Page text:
In a World Full of Pain...Diabetes is Great!
sends rain on the righteous and the unrighteous. "
The world is full of pain. There is so much disease in the world that nearly everyone is touched in some way by its hand in their lifetime. Each person afflicted by some disease must learn to accept and deal with that disease. Hating it will not make it go away. In some cases, a disease means certain death...sometimes in a matter of days, other times, months, and sometimes, years. In other cases, a disease may simply mean living a lifetime without "normalcy".
What is "normal"?
When the sun shines, is that good or bad? When the rain falls, is that good or bad? It is a matter of perspective. To the farmer living in a hot, dry climate, rain is a blessing. The rain isn't seen as something to drive people indoors, or ruin a picnic...but it is seen as the provider of life...bringing precious water to starving plants. To that same farmer, another day of sun is another possibility of losing his crops, and his very livelihood.
To another farmer living in a wet climate, another day of rain may threaten his crops, and his very livelihood. That same water may wash away the soil, flood the plants, and lead to rotting. So, the sun nor the rain are bad nor good by themselves. They are simply facts of life that must be accepted and prepared for.
What is "normal"?
It's a matter of perspective. To me--a person living with diabetes--someone is "normal" if they do not have diabetes. But, the same person I call "normal" may look at me and consider me "normal" because I, perhaps, am able to face the future without worrying about whether HIV will lead to AIDS. How about the person living (or dying!) with cancer? Is that normal? I would imagine such a cancer patient would give anything to trade in their tumor for finger pokes and insulin pumps.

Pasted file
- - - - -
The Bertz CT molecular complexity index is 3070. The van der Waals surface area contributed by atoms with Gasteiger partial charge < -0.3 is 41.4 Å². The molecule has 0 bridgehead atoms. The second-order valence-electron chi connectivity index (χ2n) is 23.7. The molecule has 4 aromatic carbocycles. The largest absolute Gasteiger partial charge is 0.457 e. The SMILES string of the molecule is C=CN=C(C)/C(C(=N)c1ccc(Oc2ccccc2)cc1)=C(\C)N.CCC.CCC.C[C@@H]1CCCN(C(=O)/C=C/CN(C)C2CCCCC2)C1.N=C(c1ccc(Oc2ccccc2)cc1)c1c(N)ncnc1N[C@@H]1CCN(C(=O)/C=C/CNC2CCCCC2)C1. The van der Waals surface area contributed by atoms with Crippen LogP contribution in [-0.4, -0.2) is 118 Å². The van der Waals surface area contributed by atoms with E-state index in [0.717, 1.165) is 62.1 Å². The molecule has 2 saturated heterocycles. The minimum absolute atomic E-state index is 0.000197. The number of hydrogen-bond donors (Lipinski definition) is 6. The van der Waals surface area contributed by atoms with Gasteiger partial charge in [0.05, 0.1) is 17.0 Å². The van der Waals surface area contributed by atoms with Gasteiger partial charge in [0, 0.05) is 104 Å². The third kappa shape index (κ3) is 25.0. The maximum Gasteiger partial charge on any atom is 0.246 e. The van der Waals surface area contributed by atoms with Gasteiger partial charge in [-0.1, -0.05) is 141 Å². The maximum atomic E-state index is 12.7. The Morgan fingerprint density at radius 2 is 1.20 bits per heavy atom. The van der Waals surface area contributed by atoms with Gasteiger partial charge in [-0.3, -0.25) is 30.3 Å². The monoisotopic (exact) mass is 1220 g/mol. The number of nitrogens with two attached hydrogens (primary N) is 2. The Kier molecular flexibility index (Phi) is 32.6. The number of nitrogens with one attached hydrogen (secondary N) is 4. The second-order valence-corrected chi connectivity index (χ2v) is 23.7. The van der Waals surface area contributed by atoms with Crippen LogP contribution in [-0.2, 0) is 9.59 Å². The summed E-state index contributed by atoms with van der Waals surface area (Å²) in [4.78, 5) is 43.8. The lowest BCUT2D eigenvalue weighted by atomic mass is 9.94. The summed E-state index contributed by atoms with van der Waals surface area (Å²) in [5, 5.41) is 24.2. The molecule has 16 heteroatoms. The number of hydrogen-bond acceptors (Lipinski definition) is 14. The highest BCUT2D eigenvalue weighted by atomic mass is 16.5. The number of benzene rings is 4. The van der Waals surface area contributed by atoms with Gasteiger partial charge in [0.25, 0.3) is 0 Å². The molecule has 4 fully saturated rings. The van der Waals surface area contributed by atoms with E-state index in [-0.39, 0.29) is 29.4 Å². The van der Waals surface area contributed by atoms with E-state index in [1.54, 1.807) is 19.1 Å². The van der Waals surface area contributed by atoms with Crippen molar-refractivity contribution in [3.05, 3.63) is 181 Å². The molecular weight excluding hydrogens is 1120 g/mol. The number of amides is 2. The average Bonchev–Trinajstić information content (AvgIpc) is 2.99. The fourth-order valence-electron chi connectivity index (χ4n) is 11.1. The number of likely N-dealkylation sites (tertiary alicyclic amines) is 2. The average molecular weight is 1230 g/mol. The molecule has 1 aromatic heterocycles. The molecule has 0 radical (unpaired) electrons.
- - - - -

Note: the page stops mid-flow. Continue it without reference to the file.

Every day each person must wake to the life we are given--with thankfulness. Sure, I can wish I didn't have diabetes and not have to deal with the ups and downs it brings. But, how can I know that my life would actually be better as a result? Perhaps the choices I've made and the directions I've headed in life have been influenced by my disease more than I realize. Perhaps I am where I am today, in other aspects of my life, because when I was nine I was told that I couldn't eat sugar anymore.
For every story that someone can tell of a loved one suffering from diabetes--or even dying--there are so many more untold about those who are not. I think of how blessed I am to live today. Had I been born 100 years ago...where would I have been by the time I reached 30? I would have been buried in the ground, having died probably by the time I was 10 or 11. We've come a long way. Today, I can tell you stories of being able to go to Chili's and eat a hot-fudge covered brownie with ice cream, or eating a candy bar with my children. That is something to celebrate!
What is so bad about diabetes? I will admit, it isn't an easy disease, nor can I lie and say I don't have to be concerned about complications. But, when I think about the world, and what other tragedies may lie in store...diabetes is really just fine! My son has to live a life worried about reacting to people carelessly eating peanuts and touching him...or that he might misread a label, and eat one himself. Is that normal? Is that, somehow, better than diabetes?
Or, what about the millions of people in Africa (and around the world) who are contracting or dying from AIDS every single year? What about the epileptic who can't legally drive a car due to fears of seizures? Perhaps you would rather be the person who suffers a debilitating stroke? Or, how about the perfectly healthy individual who has a chemical imbalance that makes them live in depression 24 hours a day?
Diabetes is no picnic. But in a world full of pain...diabetes is great!